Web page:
Milestones and Schedule for Deliverables: Outlines each major task with expected due dates (if applicable), indicates any phases, and identifies who is to receive deliverables and reports. Specifies any required weekly meetings, status reports, progress reports, and meetings.
Government-Furnished Resources: Lists any equipment hardware, software, space, service manuals, documents, and data to be provided by NIH to the contractor.
Travel Clause: States when and how the Government is to fund the contractor’s travel expenses and lists Federal travel clauses that apply.
Relevant Skills and Experience Required: Identifies any specific skill requirements needed to successfully complete the work.
Performance Measures: Outlines methods for measuring the contractor’s performance to do the work (e.g., agreed upon dates; deliverables to be received, adherence to applicable budgets, development of quality assurance documents, and an outlined schedule for reports/presentations).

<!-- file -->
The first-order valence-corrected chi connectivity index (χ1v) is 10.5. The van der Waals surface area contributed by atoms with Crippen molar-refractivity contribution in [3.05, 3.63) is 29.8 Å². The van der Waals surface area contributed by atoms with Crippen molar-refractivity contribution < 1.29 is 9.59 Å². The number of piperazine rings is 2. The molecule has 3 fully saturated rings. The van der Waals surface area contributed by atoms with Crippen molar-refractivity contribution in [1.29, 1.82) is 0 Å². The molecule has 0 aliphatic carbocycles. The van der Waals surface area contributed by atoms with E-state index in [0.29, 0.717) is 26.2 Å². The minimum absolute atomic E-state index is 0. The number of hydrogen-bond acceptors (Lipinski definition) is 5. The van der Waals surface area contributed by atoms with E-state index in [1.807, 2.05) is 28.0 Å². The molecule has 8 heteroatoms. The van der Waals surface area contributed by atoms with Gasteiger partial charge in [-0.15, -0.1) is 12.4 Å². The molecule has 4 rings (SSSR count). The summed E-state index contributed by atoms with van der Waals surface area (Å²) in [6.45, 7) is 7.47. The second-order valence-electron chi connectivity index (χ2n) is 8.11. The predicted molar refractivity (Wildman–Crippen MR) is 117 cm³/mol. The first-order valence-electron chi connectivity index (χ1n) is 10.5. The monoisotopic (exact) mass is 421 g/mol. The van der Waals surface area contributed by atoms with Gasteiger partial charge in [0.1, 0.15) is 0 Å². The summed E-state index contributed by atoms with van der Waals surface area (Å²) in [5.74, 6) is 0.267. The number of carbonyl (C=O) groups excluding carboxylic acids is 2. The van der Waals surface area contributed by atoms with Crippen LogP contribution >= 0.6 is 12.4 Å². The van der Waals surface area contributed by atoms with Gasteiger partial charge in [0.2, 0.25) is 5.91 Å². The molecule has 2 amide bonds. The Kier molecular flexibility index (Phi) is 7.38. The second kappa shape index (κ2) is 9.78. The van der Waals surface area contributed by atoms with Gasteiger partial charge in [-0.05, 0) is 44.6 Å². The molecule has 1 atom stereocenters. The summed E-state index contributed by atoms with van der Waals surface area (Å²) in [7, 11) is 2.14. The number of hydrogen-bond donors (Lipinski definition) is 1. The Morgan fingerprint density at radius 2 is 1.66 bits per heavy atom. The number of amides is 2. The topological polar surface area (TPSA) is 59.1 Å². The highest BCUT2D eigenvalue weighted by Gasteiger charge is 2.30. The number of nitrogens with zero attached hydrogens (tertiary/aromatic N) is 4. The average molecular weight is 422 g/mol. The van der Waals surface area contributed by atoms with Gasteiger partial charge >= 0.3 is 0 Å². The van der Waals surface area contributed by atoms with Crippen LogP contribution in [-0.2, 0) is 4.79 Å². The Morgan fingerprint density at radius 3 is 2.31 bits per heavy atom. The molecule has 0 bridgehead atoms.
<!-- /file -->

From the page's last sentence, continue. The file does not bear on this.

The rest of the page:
Quality Assurance Plan: Summarizes objectives, indicates performance/acceptance standards for each task, and explains any method of surveillance or inspection.
Other factors to Consider with a Statement of Work for Federal Contract Development
– Contractor Responsibility (e.g., staffing an event, purchasing software upgrades)
– Government Responsibility (e.g., furnishing laptops, issuance of keys)
– Security clearances, badges, and training requirements for contractors
– Equipment Monitoring Requirements
– IT Security
– Section 508 Compliance
– Non-Chargeable Maintenance Items
– Requirements pertaining to holidays, work hours (e.g., overtime, weekends), data requirements, records management, and property
– Evaluation Factors for Award
– Key Personnel